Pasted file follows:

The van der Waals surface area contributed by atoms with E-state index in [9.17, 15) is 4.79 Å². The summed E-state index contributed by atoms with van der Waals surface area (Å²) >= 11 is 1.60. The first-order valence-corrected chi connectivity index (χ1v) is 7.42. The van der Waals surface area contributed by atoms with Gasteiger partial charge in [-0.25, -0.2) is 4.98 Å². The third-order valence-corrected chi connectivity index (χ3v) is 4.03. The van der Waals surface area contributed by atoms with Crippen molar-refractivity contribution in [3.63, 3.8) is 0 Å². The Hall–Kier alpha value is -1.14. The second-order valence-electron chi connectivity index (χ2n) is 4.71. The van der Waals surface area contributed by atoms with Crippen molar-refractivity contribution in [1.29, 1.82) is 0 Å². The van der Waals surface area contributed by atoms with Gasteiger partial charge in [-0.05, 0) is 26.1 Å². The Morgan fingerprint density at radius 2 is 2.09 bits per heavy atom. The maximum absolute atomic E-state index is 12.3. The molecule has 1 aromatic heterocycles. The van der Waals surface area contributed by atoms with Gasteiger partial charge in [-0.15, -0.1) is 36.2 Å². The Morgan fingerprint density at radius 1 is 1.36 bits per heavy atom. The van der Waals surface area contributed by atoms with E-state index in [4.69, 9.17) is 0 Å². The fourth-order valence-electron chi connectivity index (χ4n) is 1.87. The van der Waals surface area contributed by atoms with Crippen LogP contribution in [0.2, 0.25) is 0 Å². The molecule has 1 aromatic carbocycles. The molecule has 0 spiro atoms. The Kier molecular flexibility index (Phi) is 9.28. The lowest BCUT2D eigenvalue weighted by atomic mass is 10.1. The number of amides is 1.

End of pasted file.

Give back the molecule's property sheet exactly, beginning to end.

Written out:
The van der Waals surface area contributed by atoms with E-state index in [9.17, 15) is 4.79 Å². The summed E-state index contributed by atoms with van der Waals surface area (Å²) >= 11 is 1.60. The first-order valence-corrected chi connectivity index (χ1v) is 7.42. The van der Waals surface area contributed by atoms with Gasteiger partial charge in [-0.25, -0.2) is 4.98 Å². The third-order valence-corrected chi connectivity index (χ3v) is 4.03. The van der Waals surface area contributed by atoms with Crippen molar-refractivity contribution in [3.63, 3.8) is 0 Å². The Hall–Kier alpha value is -1.14. The second-order valence-electron chi connectivity index (χ2n) is 4.71. The van der Waals surface area contributed by atoms with Crippen molar-refractivity contribution in [1.29, 1.82) is 0 Å². The van der Waals surface area contributed by atoms with Gasteiger partial charge in [-0.05, 0) is 26.1 Å². The Morgan fingerprint density at radius 2 is 2.09 bits per heavy atom. The maximum absolute atomic E-state index is 12.3. The molecule has 1 aromatic heterocycles. The van der Waals surface area contributed by atoms with Gasteiger partial charge in [-0.15, -0.1) is 36.2 Å². The Morgan fingerprint density at radius 1 is 1.36 bits per heavy atom. The van der Waals surface area contributed by atoms with E-state index in [4.69, 9.17) is 0 Å². The fourth-order valence-electron chi connectivity index (χ4n) is 1.87. The van der Waals surface area contributed by atoms with Crippen LogP contribution in [0.2, 0.25) is 0 Å². The molecule has 1 aromatic carbocycles. The molecule has 0 spiro atoms. The Kier molecular flexibility index (Phi) is 9.28. The lowest BCUT2D eigenvalue weighted by atomic mass is 10.1. The number of amides is 1.